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Arts & Life

The Estacada Timber Festival Brings Out Local Competition

Longtime logging competitors meet up once again on the Fourth of July for the Estacada Timber Festival.

A competitor pulls a saw in the Jack and Jill competition, where teams of two race to saw through a log the fastest.

A competitor pulls a saw in the Jack and Jill competition, where teams of two race to saw through a log the fastest.

Kaylee Domzalski/OPB

Almost all of Oregon’s outdoor festivals have brews, bratwursts and tunes, but only one features lumberjacks. 

Axe-throwers, chainsaw-wielders, pole-climbers and log-rollers flocked from all over the state to the annual Fourth of July Estacada Timber Festival. Families gathered on the lawn to cheer on their favorite loggers, some arriving earlier to snag a seat in the shade.

The Timber Festival celebrates Estacada’s deep logging history. Its competition show events — like double bucking, where teams of two work together to saw off the end of a log — are rooted in logging tradition and are an audience favorite.

None of the participants are professional logging competitors but they have the camaraderie of teammates. They exchange jokes and pats on the back between events.

“Almost all of these guys here are local loggers, or they were local loggers,” John Wood said. Wood has been coming to Estacada’s Timber Festival since the early 1980s and he participated in multiple events this year.

Buckley native Jeff Fetter runs across an elevated log with his chainsaw in the obstacle pole competition. In this event, the objective is to run across the log, saw off the edge of it, and race back the fastest.

Buckley native Jeff Fetter runs across an elevated log with his chainsaw in the obstacle pole competition. In this event, the objective is to run across the log, saw off the edge of it, and race back the fastest.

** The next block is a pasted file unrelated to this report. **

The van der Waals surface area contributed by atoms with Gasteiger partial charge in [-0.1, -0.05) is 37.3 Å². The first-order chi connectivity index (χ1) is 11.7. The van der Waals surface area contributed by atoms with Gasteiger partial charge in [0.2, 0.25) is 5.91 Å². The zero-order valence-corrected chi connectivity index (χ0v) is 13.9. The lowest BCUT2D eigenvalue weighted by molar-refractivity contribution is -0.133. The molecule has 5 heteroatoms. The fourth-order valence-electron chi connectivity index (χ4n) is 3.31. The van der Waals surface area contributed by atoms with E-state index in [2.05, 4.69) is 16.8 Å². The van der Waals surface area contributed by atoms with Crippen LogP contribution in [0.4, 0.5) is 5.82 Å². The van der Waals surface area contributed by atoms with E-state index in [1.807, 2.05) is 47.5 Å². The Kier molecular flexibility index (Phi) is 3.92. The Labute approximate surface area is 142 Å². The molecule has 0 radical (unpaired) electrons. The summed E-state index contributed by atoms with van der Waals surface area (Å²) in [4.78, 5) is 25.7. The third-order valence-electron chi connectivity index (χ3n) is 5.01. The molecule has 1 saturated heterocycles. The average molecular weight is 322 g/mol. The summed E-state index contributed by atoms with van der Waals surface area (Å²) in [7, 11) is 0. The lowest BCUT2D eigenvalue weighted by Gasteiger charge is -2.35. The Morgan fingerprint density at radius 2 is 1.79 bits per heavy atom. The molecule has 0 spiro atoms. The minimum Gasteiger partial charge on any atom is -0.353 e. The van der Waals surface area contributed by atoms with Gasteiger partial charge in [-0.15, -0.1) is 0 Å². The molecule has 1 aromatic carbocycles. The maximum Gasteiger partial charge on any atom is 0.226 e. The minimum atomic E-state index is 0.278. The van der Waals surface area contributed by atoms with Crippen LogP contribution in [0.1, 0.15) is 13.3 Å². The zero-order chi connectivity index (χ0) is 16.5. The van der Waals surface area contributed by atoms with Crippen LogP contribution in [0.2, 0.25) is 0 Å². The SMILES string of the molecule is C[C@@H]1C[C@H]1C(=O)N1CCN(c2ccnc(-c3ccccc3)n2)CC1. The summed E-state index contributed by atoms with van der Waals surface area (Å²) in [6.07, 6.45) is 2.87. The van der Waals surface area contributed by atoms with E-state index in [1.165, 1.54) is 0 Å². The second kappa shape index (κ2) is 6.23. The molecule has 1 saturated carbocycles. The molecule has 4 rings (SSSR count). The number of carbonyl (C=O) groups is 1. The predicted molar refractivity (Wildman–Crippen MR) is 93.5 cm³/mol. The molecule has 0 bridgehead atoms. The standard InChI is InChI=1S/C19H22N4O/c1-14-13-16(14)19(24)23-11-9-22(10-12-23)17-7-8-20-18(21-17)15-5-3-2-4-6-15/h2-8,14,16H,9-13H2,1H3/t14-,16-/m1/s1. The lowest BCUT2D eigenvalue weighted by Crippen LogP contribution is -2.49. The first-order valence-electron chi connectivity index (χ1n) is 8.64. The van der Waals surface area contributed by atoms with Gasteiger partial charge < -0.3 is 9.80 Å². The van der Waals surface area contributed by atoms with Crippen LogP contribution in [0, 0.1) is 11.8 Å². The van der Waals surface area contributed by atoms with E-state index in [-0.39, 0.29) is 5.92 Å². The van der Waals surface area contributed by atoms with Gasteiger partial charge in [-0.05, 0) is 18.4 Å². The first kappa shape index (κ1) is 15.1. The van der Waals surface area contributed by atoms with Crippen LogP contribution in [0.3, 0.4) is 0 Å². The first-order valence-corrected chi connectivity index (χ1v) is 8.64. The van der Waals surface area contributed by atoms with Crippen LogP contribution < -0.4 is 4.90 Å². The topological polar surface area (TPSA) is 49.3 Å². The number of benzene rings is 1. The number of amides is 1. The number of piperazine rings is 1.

Kaylee Domzalski/OPB

“But most all of them are local contestants and that’s the way we try and keep it,” Wood said.

And the local contestants keep coming back.

“Every year there’s always a few new competitors,” said Bud Simpson, last year’s axe throwing champion. “But by and large the same people compete year after year.”

Simpson has competed in the axe throw since 2004 and went to high school with Wood, whose son Daniel has been a contender for the All-Around Logger title for the past several years.

Wes Young assists his 2-year-old son, Daniel, during the children's choker setting competition.

Wes Young assists his 2-year-old son, Daniel, during the children's choker setting competition.

Kaylee Domzalski/OPB

Chainsaw races are a staple at the Estacada Timber Festival. In these competitions, the winner is determined when the first block of wood hits the ground.

Chainsaw races are a staple at the Estacada Timber Festival. In these competitions, the winner is determined when the first block of wood hits the ground.

Kaylee Domzalski/OPB

Newcomers to the competition are drawn in by the family-friendly atmosphere.

“It’s a good, clean environment, which is something new for our younger generation,” Jesse Jones said. Jones recently moved to Estacada and this was his first year attending the festival. His daughter ran in the children’s choker setting, which is a race to see who can wrap a rope around a log the fastest.

“It’s good to see the traditions keep going and everyone’s having fun as a family,” he said.

But if 50-foot pole climbing, motorized chainsaws and log-rolling isn’t enough action for the day, there’s always the fireworks display at nightfall.

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